On a rainy Sunday morning, I find Noordin Kasoma busy working at his workshop, a house garage, in Zana, in Wakiso District on Entebbe Road. He is attaching small metal shells onto a bicycle frame. But it is not just of any kind; this particular frame is made from a bamboo stem.
After working on the frame for about 15 minutes, he gets a small piece of smooth bark cloth and starts wrapping it around one of the joints of the bicycle frame. Kasoma does this very gently.
“Making this frame takes a lot of time. I have been working on this particular one for the past five days. One really needs to be patient,” he says.
How the idea came about
The story of how Kasoma zeroed in onto this idea of making bicycle frames from bamboo stems goes back to 2010. At the time, Kasoma was a diehard lover of cycling who spent most of his time riding bicycles. One day, he was invited to attend a 10-day workshop on bicycle-making organised by a friend and businessman, Charles Kayongo. Mr Kayongo also imports second-hand bicycles to the country.
While at the event, Craig Calfee, a bicycle maker from California, USA, lectured at the workshop on how to profit from making bicycle frames from bamboo.
“He taught us so many things including how to harvest the stems and cutting them up before eventually joining the parts to make a frame. I found this information really interesting,” he says.
“When the event ended, Calfee mentioned that he would offer training sessions to anyone interested in the project. Since it seemed a profitable business venture, I obliged and agreed to work under him,” he says, adding: “He would jet in and out of the country to do the supervision and monitoring. I worked from here, my garage, and whenever I finished particular frames, I would export them to California where he was.” That was where Kasoma found market for the frames.
Having felt that he had gained enough experience from Calfee, Kasoma decided to establish himself by forming Boogali Bikes Uganda Limited that focuses on making bicycle frames from bamboo. The company was formed in 2013 and he made John Ssemwogerere, his brother, a partner. The brothers then hired one employee since they do most of the work.
The 35-year-old says there are many advantages that come with using this raw material.
“Not only is it strong and durable material but also, it is proof that you can do anything with bamboo just like making bicycle frames from it,” he says.
Kasoma purchases the bamboo from different suppliers across the country. A stem of bamboo, he says, costs him about Shs2,500 which is enough for making a single frame.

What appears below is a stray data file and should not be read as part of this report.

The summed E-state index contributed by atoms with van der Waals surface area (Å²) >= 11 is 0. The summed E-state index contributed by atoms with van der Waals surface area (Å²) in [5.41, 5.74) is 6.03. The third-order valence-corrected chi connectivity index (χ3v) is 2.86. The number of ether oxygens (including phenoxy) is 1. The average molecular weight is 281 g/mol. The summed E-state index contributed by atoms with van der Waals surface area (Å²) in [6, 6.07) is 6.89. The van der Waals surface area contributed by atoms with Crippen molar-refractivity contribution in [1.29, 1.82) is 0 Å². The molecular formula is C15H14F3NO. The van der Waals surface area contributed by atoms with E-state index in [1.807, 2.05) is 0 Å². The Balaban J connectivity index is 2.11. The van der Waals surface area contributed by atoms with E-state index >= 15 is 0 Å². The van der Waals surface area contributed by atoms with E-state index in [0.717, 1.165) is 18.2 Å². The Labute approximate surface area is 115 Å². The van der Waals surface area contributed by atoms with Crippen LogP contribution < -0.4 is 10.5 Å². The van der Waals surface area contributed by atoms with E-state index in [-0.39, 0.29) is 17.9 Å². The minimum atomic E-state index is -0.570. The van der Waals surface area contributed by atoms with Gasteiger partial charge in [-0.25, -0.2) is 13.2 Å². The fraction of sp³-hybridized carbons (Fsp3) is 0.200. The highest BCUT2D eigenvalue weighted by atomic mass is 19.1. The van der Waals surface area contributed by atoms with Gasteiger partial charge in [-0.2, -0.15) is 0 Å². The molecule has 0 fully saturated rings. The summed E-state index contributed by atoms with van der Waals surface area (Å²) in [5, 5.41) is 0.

Recently, Kasoma decided to grow his own bamboo as well. He does it in Nakifuma County in Mukono District.
“I came up with this idea because of the taxing bit of the transportation. Imagine, having to spend a lot of money going all the way to Kisoro District to pick up bamboo stems? It is quite costly,” he says.
The market for the product is small, Kasoma says.
“It is the reason why I mainly export the frames and do not sell them on the local market. Who will buy them here? People in Uganda are not really interested in purchasing these frames. What would they use them for? What they want is a finished bicycle and not a mere part,” he says.
In order to tackle this particular issue, Kasoma, says he is considering making bicycles in the near future and probably this is what will lure Ugandans to becoming his clients.
“I have done some bit of research on bicycle making as well as tried making a few samples from time to time. But I must admit that I still have a long way to go. I will be patient,” he says.
This is his main priority in the next few years.
“This business does not pay much. It is just sustainable. I can make about 10 frames in a month,” he says.
Kasoma charges $400 (about Shs1.3 million) for each frame and this is mainly because he deals with the European market.
He only wishes that people in Uganda were interested in purchasing the product just like his foreign clients.
• Harvesting of the bamboo is normally done during the sunny season. The bamboo should be atleast three years old and thick.
• It is then treated with an insecticide and left to dry for a period of three months. In the process of drying, some of the stems split. These stems are discarded since they are not fit for use.
• The tubes are then tacked together with small metal shells. Tacking the joints is done using glue called epoxy resin. The joints are then wrapped using bark cloth material still soaked in epoxy resin.
• The wrapping is then left to dry for about eight hours and then shaping is done in order to attain smoothness.
•Clear varnish is then sprayed to make a protective coat.